Incest is squicky. Of course, I think The Young Victoria is one of the most romantic movies I've ever seen and Victoria and Albert were cousins. But,Incest is squicky. Of course, I think The Young Victoria is one of the most romantic movies I've ever seen and Victoria and Albert were cousins. But, in general, incest is not romantic and does tend to give me the squicks. So reading an entire book where relatives could not seem to keep their hands off each other was a new experience (but I mean, c'mon, I understand one generation going off the deep end, but the next generation as well? Is it a genetic thing? Why so much incest, Stephanides?)
This book follows three generations.
First, the grandparents. They were my favorite part of the entire book. Mostly because I had never heard of the Great Fire of Smyrna before and the scene was super intense and scary and, most of all, memorable. Every time I think of the Great Fire of Smyrna now, I will think of this book. I wish more of the book had been devoted to the Old Country, because it was the best.
Next, the second cousins. Not much to say...the history and the first generation immigrant kids thing was interesting, but not entirely memorable or new.
Lastly, Cal. Cal's childhood intrigued me. His relationship with his first crush (the Obscure Object) was...titillating. I very much feel that the Obscure Object grew up to be Lindsay Lohan. But then Cal ran away from home and my interest in the book waned.
Cal was actually the character I cared about least which is weird because he was the protagonist. But all the grown-up Cal scenes I had absolutely zero interest in.
Overall, a very solid book, excellent for book clubs or for when you want to read a book that entertains you AND makes you think. This is definitely a far, far improvement from The Virgin Suicides....more
This was a really good book for most of it. A little too wordy, a little slow to get started and Kingsolver cannot write from a five year old's POV asThis was a really good book for most of it. A little too wordy, a little slow to get started and Kingsolver cannot write from a five year old's POV as well as she think she can, but otherwise quite good. But the last 100 pages were completely unnecessary and squandered most of the goodwill I had for this book. I loved Anatole and Leah became my favorite daughter (partly because the rest were annoying, partly because she became awesome by her proximity to Anatole) but the last 100 pages made me sorry I had ever rooted for the two of them as Leah became increasingly sanctimonious and I liked her adult self very little. Basically, Kingsolver stopped writing a novel and just started preaching in the last 100 pages. I get it! Foreign powers effed up Africa! We shouldn't think we know better! The first 300 or so pages showed Kingsolver could get her message across without shoving it down the readers' throats, so it's a shame she felt she had to bludgeon us over the head with it at the end. ...more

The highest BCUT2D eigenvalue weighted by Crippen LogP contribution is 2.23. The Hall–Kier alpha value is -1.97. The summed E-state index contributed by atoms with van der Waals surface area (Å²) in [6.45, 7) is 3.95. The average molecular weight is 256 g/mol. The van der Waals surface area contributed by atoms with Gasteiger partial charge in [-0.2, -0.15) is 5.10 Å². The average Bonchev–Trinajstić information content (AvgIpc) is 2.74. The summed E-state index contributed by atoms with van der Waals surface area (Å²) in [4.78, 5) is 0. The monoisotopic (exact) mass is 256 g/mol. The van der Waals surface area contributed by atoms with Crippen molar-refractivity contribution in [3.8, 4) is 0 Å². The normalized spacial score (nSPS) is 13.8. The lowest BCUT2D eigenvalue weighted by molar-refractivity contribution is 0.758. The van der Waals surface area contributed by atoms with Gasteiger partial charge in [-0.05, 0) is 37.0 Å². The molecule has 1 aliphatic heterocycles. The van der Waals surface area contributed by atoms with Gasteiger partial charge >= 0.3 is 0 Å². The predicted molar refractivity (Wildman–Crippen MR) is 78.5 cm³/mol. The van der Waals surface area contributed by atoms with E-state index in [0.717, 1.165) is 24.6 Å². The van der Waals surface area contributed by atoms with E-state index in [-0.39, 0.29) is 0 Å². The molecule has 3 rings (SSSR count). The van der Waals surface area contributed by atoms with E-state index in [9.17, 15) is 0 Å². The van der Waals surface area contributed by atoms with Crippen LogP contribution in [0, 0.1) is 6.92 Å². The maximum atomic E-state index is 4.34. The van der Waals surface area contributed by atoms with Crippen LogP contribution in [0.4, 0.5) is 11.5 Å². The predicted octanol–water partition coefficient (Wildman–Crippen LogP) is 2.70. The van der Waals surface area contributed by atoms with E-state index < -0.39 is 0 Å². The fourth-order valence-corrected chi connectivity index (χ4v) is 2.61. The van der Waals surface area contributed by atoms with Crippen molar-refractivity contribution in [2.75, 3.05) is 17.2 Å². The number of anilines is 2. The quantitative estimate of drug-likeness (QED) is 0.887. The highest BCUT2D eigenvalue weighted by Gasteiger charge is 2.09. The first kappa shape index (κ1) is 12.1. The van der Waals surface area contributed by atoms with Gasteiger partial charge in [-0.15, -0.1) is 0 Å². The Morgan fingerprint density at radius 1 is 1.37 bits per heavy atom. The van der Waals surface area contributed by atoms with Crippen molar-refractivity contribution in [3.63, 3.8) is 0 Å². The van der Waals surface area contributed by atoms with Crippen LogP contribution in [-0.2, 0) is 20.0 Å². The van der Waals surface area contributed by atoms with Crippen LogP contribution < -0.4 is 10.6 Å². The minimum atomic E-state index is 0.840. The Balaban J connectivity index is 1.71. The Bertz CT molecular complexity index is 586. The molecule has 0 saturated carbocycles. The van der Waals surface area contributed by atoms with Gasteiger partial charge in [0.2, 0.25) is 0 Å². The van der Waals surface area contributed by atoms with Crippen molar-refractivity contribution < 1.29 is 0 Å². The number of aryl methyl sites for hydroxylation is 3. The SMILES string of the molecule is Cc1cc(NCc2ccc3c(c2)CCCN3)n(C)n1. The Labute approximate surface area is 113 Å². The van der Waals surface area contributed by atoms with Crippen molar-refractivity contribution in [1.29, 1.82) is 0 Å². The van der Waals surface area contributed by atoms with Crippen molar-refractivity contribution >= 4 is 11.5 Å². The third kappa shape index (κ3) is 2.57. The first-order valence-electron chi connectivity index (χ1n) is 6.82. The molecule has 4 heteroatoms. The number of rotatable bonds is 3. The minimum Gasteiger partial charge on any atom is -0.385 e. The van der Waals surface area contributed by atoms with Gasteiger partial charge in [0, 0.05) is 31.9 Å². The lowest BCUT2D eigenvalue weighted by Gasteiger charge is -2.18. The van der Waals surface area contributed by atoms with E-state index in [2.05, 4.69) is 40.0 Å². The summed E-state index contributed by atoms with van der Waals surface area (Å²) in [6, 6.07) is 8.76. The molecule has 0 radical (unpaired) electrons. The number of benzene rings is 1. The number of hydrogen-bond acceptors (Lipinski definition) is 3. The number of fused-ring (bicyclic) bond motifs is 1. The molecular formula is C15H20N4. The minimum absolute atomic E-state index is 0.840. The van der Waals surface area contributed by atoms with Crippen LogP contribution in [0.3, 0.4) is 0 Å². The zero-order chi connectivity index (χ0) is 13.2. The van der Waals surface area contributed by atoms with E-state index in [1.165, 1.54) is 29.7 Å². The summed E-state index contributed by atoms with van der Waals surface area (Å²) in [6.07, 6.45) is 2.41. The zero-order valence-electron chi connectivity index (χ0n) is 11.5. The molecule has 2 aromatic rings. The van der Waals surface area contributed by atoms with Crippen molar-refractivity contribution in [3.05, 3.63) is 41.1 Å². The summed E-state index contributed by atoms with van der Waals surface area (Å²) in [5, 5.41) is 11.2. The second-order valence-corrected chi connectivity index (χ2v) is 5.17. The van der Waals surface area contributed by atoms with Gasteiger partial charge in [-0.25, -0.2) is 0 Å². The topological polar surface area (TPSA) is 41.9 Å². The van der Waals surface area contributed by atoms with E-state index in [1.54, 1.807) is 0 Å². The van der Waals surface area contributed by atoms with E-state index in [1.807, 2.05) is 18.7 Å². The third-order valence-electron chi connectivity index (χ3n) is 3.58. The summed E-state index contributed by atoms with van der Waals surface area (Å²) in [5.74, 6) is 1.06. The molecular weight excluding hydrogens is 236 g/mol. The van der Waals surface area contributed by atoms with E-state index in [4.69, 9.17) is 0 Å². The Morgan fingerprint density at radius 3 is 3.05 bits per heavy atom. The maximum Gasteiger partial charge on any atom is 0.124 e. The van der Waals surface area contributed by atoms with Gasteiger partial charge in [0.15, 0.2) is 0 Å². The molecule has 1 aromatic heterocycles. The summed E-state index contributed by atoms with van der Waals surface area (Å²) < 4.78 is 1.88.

This is debatably THE first nonfiction novel. It is also a landmark in the true crime genre. Did Capote fictionalize parts of it? I would vote almostThis is debatably THE first nonfiction novel. It is also a landmark in the true crime genre. Did Capote fictionalize parts of it? I would vote almost definitely yes—there is far too much dialogue for it all to be completely accurate. But, in the end, I don’t have a problem with that.
Capote very cleverly structures the book as Before the Murders, After the Murders, and (only after Perry and Dick are arrested), The Murders Themselves. It’s a good device to keep you hooked, and also gives a better sense of the tension of the Unknown that affected everyone in Holcomb. An entire family slaughtered, and no one knows why or by whom—or if it will happen again.
Although this is a seminal work, I can’t give it five stars. It felt way too slow. There were parts that just dragged. It didn’t help that I couldn’t keep Perry and Dick straight for the life of me. Which one was the short, muscular one with bad legs and the father in Alaska and the seemingly cursed siblings? Which one was the meaner one, the ringleader type who envied and hated those with an education? I don’t know why they blurred together in my mind so much, but they did. I also felt too much time was spent on them and the repetitive details of their lives pre-murders. Maybe all this attention had something to do with the rumored relationship between Capote and Perry (Perry was certainly more sympathetically presented than Dick). Maybe not. But I didn’t feel like all that time spent on Perry and Dick made me understand them or their decision to kill much better. It was essentially that they had crap lives (Perry) or were sociopaths (Dick).